Monthly Archives: December 2011

Facebook, religion and Tim Minchin

A friend of mine posted the following quote to his Facebook status late last night:

If religion were true, its followers would not try to bludgeon their young into an artificial conformity; but would merely insist on their unbending quest for truth, irrespective of artificial backgrounds or practical consequences.
H. P. Lovecraft

By the time he logged back on this morning, the comments were packed with offended Christians, who immediately launched an attack on atheism.  The whole thing got rather contentious, and at some point, someone stated that it would be better if everyone wasn’t so closed of mind.  Of course, this reminded me of one of my favorite Tim Minchin bits, which I posted for the enjoyment of the participants.

Of course, if one Tim Minchin bit is good, then two must be better.

It’s always somewhat startling to me how a simple statement suggesting that religion’s claims of truth might not, in fact, be true, prompts so much righteous indignation.  Finally, in the spirit of the season, here is Tim Minchin celebrating Christmas.  Seriously.

 

Advertisements

Guess who’s coming to dinner? Tucker Carlson.

I know, you’re all like, Tucker who?   I had to look up his Wikipedia page just to remind myself of his resume.

Anyway, the Illinois Humanities Counsel, as part of an annual fundraiser, auctioned off a dinner with Bill Ayers and Bernardine Dohrn.  The couple will cook dinner and offer conversation to the winner, who happens to be….Tucker Carlson.  If you’re not a wingnut who is obsessed with President Obama’s birth certificate, or radical Islamism, or whatever other tinfoil hat conspiracy, you can be forgiven for not remembering Ayers and Dohrn.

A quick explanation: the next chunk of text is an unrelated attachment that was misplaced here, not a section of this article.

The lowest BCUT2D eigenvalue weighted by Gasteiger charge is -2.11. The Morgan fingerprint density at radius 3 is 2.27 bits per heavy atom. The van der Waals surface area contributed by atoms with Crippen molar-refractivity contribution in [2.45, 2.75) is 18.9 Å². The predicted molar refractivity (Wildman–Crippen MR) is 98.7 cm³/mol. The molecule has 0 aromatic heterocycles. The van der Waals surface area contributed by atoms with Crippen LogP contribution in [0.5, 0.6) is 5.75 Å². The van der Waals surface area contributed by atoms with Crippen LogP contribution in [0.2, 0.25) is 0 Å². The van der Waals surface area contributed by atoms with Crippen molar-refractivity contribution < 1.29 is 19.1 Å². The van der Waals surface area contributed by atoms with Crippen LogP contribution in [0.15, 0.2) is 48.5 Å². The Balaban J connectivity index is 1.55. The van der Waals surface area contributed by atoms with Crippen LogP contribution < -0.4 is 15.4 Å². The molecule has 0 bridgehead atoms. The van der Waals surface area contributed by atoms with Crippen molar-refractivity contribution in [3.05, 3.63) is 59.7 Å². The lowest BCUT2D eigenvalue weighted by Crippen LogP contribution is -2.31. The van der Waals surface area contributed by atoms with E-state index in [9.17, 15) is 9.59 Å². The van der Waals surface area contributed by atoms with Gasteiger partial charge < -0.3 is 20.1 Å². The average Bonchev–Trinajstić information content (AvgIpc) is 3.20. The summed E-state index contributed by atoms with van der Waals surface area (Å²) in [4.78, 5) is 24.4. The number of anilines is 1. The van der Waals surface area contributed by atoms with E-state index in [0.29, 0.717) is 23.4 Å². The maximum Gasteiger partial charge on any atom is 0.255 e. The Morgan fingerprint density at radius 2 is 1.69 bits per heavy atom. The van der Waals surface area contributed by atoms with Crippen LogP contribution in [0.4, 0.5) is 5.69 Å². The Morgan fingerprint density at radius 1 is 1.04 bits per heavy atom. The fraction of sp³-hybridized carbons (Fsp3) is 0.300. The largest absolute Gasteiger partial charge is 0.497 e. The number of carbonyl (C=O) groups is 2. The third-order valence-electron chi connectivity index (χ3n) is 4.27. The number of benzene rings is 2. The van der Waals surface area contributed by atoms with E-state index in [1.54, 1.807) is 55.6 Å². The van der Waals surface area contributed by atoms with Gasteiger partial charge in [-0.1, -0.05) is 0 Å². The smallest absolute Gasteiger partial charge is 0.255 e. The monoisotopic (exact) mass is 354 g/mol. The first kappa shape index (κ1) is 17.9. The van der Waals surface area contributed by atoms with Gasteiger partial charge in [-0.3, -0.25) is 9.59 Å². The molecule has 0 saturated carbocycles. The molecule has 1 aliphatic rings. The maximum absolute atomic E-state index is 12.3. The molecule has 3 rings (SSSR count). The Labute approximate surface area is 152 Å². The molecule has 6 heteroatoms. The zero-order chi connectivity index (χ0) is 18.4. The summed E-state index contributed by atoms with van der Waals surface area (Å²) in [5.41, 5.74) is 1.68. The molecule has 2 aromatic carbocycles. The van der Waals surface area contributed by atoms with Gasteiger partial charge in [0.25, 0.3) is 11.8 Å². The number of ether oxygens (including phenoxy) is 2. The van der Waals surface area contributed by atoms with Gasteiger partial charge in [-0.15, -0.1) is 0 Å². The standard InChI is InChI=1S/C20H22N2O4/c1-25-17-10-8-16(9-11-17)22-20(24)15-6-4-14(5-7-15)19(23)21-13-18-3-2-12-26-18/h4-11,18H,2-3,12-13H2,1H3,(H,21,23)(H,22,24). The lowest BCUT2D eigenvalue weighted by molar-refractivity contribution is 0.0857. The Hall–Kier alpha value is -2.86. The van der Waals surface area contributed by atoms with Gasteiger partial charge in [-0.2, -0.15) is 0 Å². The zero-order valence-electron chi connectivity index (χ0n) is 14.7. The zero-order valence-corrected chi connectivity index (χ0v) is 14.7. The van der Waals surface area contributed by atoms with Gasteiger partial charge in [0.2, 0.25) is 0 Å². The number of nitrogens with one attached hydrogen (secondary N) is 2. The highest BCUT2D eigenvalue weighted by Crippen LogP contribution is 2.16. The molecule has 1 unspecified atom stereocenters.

The whole story cracks me up.  Carlson, a “conservative” who fancies himself as an intellectual (as well as otherwise fancying himself), attempting to ooze his way out of obscurity by chasing down another obscure wingnut fantasy.  The man has all the intellectual capacity of a brain damaged marmot.

However, Carlson will always have a place in my heart for the Crossfire interview with Jon Stewart, in which Stewart’s responses to Carlson’s lame and inept attacks led to the canceling of the show.  Awesome.

The clip is long, but sooooo worth watching, and still very relevant.  If you don’t have time to watch, read the transcript here.

 


Goodbye Christopher Hitchens

The light that burns twice as bright burns half as long.

 

Edited to add a favorite Hitchens quote, from Letters to A Young Contrarian:

Beware the irrational, however seductive. Shun the ‘transcendent’ and all who invite you to subordinate or annihilate yourself. Distrust compassion; prefer dignity for yourself and others. Don’t be afraid to be thought arrogant or selfish. Picture all experts as if they were mammals. Never be a spectator of unfairness or stupidity. Seek out argument and disputation for their own sake; the grave will supply plenty of time for silence. Suspect your own motives, and all excuses. Do not live for others any more than you would expect others to live for you.

 


Today in debunking quackery: No demonstrable gender difference in math ability.

Awesome.  This’ll really upset the Bell Curve crowd.

Researchers have done a broad study of math ability across multiple countries, and their totally not-shocking result is that there is no real biological gender difference in math ability, leading to the also totally not shocking conclusion that the differences displayed are social and cultural.

The researchers blew away Larry Summers’ favorite biological hypothesis that he got fired for, which was the “greater male variability” hypothesis.  They also took a swipe at Freakonomics’ Steven Levitt, who argued that same-gender classrooms in Muslim cultures are beneficial for girls.  Turns out that’s not true either.  Here is what they did find:

It’s an interesting, counter-intuitive idea, but it also appears to be completely wrong. The authors say that, upon close examination of the data, girls in these single-gender classrooms still scored quite poorly. The boys in these countries, such as Bahrain and Oman, had scored even worse, but Kane suggests that’s because many attend religious schools with little emphasis on mathematics.